Our study has several limitations. First, although surveys such as BRFSS provide key state data on prevalence of risk factors, such surveys focus on a broad spectrum of diseases and do not describe all CVD risk factors. Nor does BRFSS capture environmental perceptions or existing policies and environmental features that support or deter healthful choices. Second, BRFSS data are self-reported, and the survey does not allow for direct measures. Consequently, risk factors may be over- or underreported because of social desirability bias (eg, smoking) or recall bias (eg, health care provider, diagnosed medical condition). Third, there may have been sampling bias resulting from random-digit dialing, and thus, an underrepresentation of subpopulations that are not likely to have a home telephone. In the second half of 2009, 35.1% of Mississippians lived in households with only cellular telephone service (26), and in general, US adults living in cellular telephone–only households tend to be younger, have lower incomes, and be members of minority populations (27). Finally, Mississippi is among the poorest states in the country, and thus, poor economic conditions likely influence health care coverage and use of preventive health services and contribute to the burden of poor health status among residents. Although we did not assess differences by health care coverage or household income, future studies should consider examining differences by these socioeconomic indicators.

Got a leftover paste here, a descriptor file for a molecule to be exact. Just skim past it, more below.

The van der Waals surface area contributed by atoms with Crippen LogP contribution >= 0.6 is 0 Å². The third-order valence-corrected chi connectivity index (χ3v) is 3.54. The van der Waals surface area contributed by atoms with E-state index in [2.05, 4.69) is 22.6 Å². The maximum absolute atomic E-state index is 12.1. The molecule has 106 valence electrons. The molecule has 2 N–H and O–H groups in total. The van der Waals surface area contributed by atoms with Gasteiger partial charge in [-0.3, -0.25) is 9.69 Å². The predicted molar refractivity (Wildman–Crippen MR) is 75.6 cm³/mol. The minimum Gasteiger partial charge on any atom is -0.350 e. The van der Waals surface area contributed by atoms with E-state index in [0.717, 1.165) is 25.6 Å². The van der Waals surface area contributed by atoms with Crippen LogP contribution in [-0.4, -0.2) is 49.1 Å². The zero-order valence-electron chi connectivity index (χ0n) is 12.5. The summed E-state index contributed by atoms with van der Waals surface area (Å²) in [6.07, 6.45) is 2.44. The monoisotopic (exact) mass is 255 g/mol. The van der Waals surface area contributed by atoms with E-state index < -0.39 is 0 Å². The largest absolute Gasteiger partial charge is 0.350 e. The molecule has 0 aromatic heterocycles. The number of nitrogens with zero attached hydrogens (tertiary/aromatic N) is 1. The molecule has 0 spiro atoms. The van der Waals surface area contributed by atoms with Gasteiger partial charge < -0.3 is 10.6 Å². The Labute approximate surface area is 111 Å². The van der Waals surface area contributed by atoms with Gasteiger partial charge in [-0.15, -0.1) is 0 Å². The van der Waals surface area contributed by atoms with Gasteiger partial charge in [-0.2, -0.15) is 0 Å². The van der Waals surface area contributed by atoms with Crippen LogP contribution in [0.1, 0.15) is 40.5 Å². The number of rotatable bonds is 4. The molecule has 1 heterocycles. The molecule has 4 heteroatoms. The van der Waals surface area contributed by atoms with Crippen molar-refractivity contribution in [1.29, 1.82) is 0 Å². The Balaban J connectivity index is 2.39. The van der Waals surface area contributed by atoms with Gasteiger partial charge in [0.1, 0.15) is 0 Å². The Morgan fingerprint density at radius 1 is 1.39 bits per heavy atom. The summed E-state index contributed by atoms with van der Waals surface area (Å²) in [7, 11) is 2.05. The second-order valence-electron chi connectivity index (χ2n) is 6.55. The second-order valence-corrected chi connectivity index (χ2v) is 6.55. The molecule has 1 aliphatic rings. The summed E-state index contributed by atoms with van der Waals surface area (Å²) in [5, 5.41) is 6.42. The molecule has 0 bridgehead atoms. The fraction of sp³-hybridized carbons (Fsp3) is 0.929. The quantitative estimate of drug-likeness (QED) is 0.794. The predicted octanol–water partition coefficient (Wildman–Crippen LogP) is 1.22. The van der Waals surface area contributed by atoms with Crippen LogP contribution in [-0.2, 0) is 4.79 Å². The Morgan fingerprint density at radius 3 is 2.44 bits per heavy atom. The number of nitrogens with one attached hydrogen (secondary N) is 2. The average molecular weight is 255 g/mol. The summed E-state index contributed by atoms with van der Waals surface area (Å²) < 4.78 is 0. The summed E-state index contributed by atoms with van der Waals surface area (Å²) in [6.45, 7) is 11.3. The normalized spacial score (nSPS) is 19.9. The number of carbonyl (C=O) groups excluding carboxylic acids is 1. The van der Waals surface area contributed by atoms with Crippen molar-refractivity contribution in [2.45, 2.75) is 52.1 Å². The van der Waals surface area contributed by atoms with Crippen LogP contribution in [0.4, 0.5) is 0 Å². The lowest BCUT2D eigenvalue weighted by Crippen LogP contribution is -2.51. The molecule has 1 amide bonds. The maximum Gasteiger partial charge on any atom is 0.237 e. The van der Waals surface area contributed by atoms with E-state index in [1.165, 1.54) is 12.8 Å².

Notwithstanding these limitations, our results provide information on state-specific needs and could be used to determine priorities for public health messages and to inform evidence-based, culturally-appropriate intervention strategies aimed at reducing and ultimately eliminating CVD-related health disparities in Mississippi. However, before considering individual-level interventions, practitioners should consider environmental and policy approaches. A substantial body of evidence shows that environmental and policy interventions are effective in preventing chronic disease risk factors (28). Environmental and policy approaches that aim to reduce exposure to the complex interaction of risk factors linked to the development and onset of chronic disease are designed to provide opportunities, support, and cues to help people develop and maintain healthful lifestyle behaviors (28). A first step in these efforts is to document the extent and nature of health disparities (29) and to conduct an assessment of the local context to understand how intervention strategies apply within populations with large health disparities (28). With this knowledge base, public health practitioners and researchers will be prepared to engage communities in a collaborative and community-driven approach to create healthy change.